Scorpion season 4 episode 13 was entitled “The Bunker Games,” but you could also come up with an equally-fitting title here in “How Toby Got His Groove Back.”At the start of this episode Toby Curtis found himself both rather sad and rather frustrated. Why is that? Well, a big part of that had to do with being excluded for a mission. He couldn’t figure out why, but after sneaking in he figured it out: Quincy Berkstead.
Tonight, the NAACP Image Awards aired and, by and large, Starz’s Power turned out to be an enormous winner across the board.Let’s take a quick look at some of the overall awards that the Omari Hardwick series managed to win: Drama Series, Best Actor (for Omari Hardwick), and Supporting actress (for Naturi Naughton).
When The Gifted episode 12 airs on NBC in one week’s time, there is one important thing to note: This is the beginning of the two-part finale event. At the end of the month the first season is going to be over, and as a result of that we’ll have to start to look more towards the future of the Mike Vogel NBC show. The series is facing a ton of uncertainty; as a result of that, these last two episodes need to be bigger than any beforehand.
Muck Rack makes it simple to find people, tweets, or articles that mention any name, keyword, company, hashtag etc. We've compiled this guide to help you make the most of your search.
Selecting a term
Start searching tweets, articles from media outlets, articles mentioned in tweets, journalists'
names, titles and bios with some suggested searches:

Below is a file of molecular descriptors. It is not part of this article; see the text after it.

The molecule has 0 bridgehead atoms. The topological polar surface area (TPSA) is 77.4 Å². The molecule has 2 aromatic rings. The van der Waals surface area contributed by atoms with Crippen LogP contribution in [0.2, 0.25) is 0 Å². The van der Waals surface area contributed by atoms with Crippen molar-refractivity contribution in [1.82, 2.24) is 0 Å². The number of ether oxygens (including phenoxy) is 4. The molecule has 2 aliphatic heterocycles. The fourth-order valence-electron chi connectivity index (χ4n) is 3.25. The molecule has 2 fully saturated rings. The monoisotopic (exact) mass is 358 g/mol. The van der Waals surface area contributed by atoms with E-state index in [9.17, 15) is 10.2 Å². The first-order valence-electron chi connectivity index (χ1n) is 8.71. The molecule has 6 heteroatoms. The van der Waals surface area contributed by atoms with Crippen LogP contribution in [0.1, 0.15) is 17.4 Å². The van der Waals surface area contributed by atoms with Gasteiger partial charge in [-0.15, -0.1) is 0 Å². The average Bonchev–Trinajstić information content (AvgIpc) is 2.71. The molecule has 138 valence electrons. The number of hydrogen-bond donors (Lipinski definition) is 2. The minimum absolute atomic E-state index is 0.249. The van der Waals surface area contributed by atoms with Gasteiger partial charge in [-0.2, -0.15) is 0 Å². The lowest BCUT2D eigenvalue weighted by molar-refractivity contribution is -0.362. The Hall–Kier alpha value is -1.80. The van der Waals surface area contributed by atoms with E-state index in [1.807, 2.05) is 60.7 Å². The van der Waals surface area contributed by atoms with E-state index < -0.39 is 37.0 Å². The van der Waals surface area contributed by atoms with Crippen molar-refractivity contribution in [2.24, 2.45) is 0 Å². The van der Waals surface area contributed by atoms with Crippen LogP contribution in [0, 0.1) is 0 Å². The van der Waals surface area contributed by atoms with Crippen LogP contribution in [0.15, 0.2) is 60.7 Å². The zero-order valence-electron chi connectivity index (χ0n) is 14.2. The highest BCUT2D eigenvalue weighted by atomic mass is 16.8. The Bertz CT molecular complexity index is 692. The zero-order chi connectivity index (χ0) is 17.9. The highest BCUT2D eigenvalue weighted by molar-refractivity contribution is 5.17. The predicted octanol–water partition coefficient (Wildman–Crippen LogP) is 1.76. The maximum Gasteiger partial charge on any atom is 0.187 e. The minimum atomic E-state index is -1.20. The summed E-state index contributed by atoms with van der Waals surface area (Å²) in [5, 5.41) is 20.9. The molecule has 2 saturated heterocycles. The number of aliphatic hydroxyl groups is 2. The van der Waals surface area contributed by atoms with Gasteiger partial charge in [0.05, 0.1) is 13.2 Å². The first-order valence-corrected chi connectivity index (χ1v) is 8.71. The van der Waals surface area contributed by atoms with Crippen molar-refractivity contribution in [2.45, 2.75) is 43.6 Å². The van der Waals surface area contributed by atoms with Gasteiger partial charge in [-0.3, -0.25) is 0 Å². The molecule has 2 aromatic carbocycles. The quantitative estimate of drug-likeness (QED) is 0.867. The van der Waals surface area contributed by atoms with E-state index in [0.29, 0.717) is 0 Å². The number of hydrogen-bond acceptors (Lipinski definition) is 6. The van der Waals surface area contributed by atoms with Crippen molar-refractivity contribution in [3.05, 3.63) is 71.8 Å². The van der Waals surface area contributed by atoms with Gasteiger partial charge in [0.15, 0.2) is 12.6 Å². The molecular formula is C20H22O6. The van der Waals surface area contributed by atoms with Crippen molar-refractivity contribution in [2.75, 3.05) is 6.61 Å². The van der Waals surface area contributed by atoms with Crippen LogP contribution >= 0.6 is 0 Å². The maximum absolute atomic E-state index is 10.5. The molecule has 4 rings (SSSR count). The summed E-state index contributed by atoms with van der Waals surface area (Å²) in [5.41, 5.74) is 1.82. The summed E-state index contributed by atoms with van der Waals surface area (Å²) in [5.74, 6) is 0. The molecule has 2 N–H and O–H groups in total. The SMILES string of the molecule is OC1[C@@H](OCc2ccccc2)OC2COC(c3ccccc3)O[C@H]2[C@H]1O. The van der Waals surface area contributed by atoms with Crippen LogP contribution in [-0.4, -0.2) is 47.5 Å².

Companies or Topics (e.g. iPhone, Microsoft)
Phrases (e.g. "cloud computing") — use quotes to keep the terms together
Twitter handles (e.g. @username) — returns those who have mentioned or replied to
Names (e.g. "David Pogue")
Hashtags (e.g. #sxsw, #london2012)
Bio details (e.g. vegan, Olympics, father)
Muck Rack's Advanced Search allows for many boolean operators.
Find results that mention multiple specified terms, use AND or
+. For example, ensure each result contains both Elon Musk and Mark Zuckerberg by
searching Musk AND Zuckerberg or Musk + Zuckerberg.
Use the operators OR or , to broaden your search when you'd like either of
multiple terms to appear in results. (This is the default behavior of our search when no operators
are used). For example, results will contain either cake or cookie by searching cake OR cookie or cake,cookie
Use NOT or - to subtract results from your search. For
example, searching Disney will yield results about the Walt Disney Company as well as Walt Disney
World Resort. To exclude mentions of Disney World, search for Disney -World or Disney
When using one of these operators with a phrase, enclose it in quotation marks. For example, you can
find results about smartphones excluding Apple's iPhone 4S by searching smartphone -"iPhone
Exact case matching or punctuation
If you're searching for a brand name or keyword that relies on specific punctuation marks or capitalization, you can
find results that match your exact query by adding matchcase: before the keyword you're searching for, like matchcase:E*TRADE .
Use parentheses to separate multiple
boolean phrases. For example, to find journalists talking about having fun in Disney World or
Disneyland, search for ("disney world" OR disneyland) AND fun.
An asterisk can be used to search for any variation of a root word truncated by the asterisk. For example, searching for admin* will return results for administrator, administration, administer, administered, etc.
A near operator is an AND operator where you can control the distance between the words. You can vary the distance the near operation uses by adding a forward slash and number (between 0-99) such as strawberries NEAR/10 "whipped cream", which means the strawberries must exist within 10 words of "whipped cream".